Friday, September 20, 2019

Where are you planning to sell your perfume? Online?

    The most obvious points of sale for your perfume are retail stores and online. In my last message I wrote about the basic requirements for making sales in stores. Now I want to address the online option. There are alternatives to both of these that fall under the heading "guerrilla marketing" but it's hard to explain these opportunities as a good deal of imagination and energy are required to recognize and exploit them.

    Anybody can offer their perfume online. There are no restrictions, no gate keepers. You control your online presence. What is essential is that you have a device to take orders. This eliminates Facebook, Twitter, and Instagram although they can be highly effective for promoting sales. Typically selling online involves having a website, although there are alternatives such as eBay, Etsy, Shopify and "Etsy alternatives" (do a Google search for "etsy alternatives" to find them.)

    The cost of having your own website can be (realistically!) less than $60 a year -- if you are able to prepare your own pages. The $60 includes both web hosting and domain registration. For shopping cart you can use Paypal which is free. But, as Shopify warns, "Marketing your store is ultimately up to you, and is your responsibility as shop owner."

    So to sell online you need a store, you need to market that store, and you must be prepared to ship orders promptly (and be familiar with regulations for shipping perfume.) In short, you need to become a merchant but, as mentioned, there are no bars to prevent you from setting up your online store.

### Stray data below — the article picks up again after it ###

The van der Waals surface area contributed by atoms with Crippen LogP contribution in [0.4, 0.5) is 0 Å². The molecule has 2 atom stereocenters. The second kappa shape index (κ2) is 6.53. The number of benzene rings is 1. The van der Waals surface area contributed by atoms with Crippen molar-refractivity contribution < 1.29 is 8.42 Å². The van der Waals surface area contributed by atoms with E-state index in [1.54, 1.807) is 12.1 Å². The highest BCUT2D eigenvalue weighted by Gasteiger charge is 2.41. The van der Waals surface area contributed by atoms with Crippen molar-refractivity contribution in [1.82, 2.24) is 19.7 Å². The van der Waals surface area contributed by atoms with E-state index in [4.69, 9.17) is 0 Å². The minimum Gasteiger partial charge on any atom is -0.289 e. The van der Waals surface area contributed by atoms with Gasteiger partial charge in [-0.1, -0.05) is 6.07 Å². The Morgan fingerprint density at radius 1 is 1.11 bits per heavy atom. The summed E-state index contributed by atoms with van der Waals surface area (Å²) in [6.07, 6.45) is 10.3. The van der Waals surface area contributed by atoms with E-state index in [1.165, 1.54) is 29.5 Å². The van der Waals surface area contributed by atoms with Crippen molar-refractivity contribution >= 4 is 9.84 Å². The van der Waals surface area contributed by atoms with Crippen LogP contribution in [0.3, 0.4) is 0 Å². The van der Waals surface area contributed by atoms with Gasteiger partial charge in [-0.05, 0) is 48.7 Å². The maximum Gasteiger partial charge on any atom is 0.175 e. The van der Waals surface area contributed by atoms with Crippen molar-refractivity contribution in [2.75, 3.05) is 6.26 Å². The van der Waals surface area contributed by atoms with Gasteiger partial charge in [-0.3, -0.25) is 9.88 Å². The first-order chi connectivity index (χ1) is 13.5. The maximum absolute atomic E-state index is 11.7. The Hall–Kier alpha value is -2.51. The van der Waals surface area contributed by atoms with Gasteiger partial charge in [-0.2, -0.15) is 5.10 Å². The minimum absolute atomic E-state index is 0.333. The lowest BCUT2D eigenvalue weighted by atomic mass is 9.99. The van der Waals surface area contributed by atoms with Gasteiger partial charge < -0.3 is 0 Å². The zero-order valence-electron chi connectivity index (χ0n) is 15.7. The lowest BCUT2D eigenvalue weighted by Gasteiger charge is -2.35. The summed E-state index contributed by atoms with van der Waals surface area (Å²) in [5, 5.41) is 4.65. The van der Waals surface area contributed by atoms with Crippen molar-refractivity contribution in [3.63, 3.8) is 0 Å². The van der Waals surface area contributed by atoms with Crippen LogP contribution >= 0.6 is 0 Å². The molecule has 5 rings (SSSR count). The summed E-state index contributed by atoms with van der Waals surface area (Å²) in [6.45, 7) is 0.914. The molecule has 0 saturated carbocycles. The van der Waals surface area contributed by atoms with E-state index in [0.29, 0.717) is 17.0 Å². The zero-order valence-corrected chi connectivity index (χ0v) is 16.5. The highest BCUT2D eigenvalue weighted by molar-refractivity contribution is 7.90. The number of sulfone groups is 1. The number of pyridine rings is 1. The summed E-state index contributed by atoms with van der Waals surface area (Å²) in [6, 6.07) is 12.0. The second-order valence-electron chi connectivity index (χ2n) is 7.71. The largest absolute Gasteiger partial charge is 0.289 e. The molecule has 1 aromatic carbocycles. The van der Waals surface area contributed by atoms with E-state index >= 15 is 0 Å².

"Marketing your store is, ultimately, up to you."

    A platform like Shopify takes pains to educate its clients. Other platforms often make vague promises of marketing support. They want your business and the truth about how unlikely you are to sell any perfume with them unless you, personally, work at marketing it, does not encourage sales of their hosting services and it is the hosting services that they are selling, not your merchandise. You may need a hosting service but, just like having your perfume in a store, getting it into a store doesn't mean you're going to make sales.

    Sometimes the solution is a marketing partner, a person who can take what you have and make sales. It is not easy to find an individual who can take this role and, of course, it means that profits will be shared. "Sharing" is the key here. You don’t want to pay someone a fee to market your perfume based on promises alone but you certainly might make a commission arrangement with someone who can make sales for you that you otherwise would not have made.

    What it all comes down to is your overall plan. Having a product (your perfume), having a market (people who will be receptive to your perfume) and then deciding how to best connect with that market. If your market is local, a retail store makes sense. If your market is scattered across cities and states, an online store makes sense. But the key will always be how well you sell your perfume.

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